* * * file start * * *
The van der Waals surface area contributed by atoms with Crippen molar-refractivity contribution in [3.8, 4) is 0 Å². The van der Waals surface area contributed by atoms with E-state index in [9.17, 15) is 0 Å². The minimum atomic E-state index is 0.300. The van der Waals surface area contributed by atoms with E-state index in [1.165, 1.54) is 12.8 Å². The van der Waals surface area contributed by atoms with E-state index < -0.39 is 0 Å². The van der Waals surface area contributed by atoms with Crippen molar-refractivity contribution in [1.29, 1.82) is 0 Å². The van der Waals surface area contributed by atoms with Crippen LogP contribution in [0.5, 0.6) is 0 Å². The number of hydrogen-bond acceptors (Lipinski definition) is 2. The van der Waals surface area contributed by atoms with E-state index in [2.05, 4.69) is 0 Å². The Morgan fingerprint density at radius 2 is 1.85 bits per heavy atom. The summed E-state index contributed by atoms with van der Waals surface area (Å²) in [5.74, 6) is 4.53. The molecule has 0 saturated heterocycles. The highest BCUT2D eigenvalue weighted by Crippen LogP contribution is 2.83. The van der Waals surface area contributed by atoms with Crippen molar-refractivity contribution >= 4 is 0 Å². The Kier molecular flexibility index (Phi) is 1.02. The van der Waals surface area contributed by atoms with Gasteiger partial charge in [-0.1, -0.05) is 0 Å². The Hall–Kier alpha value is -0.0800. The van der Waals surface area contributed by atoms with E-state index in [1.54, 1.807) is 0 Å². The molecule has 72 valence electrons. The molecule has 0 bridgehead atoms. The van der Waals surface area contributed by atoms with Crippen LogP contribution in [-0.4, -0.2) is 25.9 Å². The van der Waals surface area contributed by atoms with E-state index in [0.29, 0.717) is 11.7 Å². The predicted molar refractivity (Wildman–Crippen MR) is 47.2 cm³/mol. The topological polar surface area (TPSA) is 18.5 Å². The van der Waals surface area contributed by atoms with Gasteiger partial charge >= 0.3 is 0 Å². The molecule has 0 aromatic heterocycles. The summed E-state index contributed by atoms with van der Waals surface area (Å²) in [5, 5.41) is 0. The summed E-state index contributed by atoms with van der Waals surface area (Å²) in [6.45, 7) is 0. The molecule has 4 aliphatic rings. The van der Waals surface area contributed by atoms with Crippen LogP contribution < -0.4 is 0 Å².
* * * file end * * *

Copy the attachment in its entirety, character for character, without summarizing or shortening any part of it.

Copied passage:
The van der Waals surface area contributed by atoms with Crippen molar-refractivity contribution in [3.8, 4) is 0 Å². The van der Waals surface area contributed by atoms with E-state index in [9.17, 15) is 0 Å². The minimum atomic E-state index is 0.300. The van der Waals surface area contributed by atoms with E-state index in [1.165, 1.54) is 12.8 Å². The van der Waals surface area contributed by atoms with E-state index < -0.39 is 0 Å². The van der Waals surface area contributed by atoms with Crippen molar-refractivity contribution in [1.29, 1.82) is 0 Å². The van der Waals surface area contributed by atoms with Crippen LogP contribution in [0.5, 0.6) is 0 Å². The number of hydrogen-bond acceptors (Lipinski definition) is 2. The van der Waals surface area contributed by atoms with E-state index in [2.05, 4.69) is 0 Å². The Morgan fingerprint density at radius 2 is 1.85 bits per heavy atom. The summed E-state index contributed by atoms with van der Waals surface area (Å²) in [5.74, 6) is 4.53. The molecule has 0 saturated heterocycles. The highest BCUT2D eigenvalue weighted by Crippen LogP contribution is 2.83. The van der Waals surface area contributed by atoms with Crippen molar-refractivity contribution >= 4 is 0 Å². The Kier molecular flexibility index (Phi) is 1.02. The van der Waals surface area contributed by atoms with Gasteiger partial charge in [-0.1, -0.05) is 0 Å². The Hall–Kier alpha value is -0.0800. The van der Waals surface area contributed by atoms with E-state index in [1.54, 1.807) is 0 Å². The molecule has 72 valence electrons. The molecule has 0 bridgehead atoms. The van der Waals surface area contributed by atoms with Crippen LogP contribution in [-0.4, -0.2) is 25.9 Å². The van der Waals surface area contributed by atoms with E-state index in [0.29, 0.717) is 11.7 Å². The predicted molar refractivity (Wildman–Crippen MR) is 47.2 cm³/mol. The topological polar surface area (TPSA) is 18.5 Å². The van der Waals surface area contributed by atoms with Gasteiger partial charge >= 0.3 is 0 Å². The molecule has 0 aromatic heterocycles. The summed E-state index contributed by atoms with van der Waals surface area (Å²) in [5, 5.41) is 0. The summed E-state index contributed by atoms with van der Waals surface area (Å²) in [6.45, 7) is 0. The molecule has 4 aliphatic rings. The van der Waals surface area contributed by atoms with Crippen LogP contribution < -0.4 is 0 Å².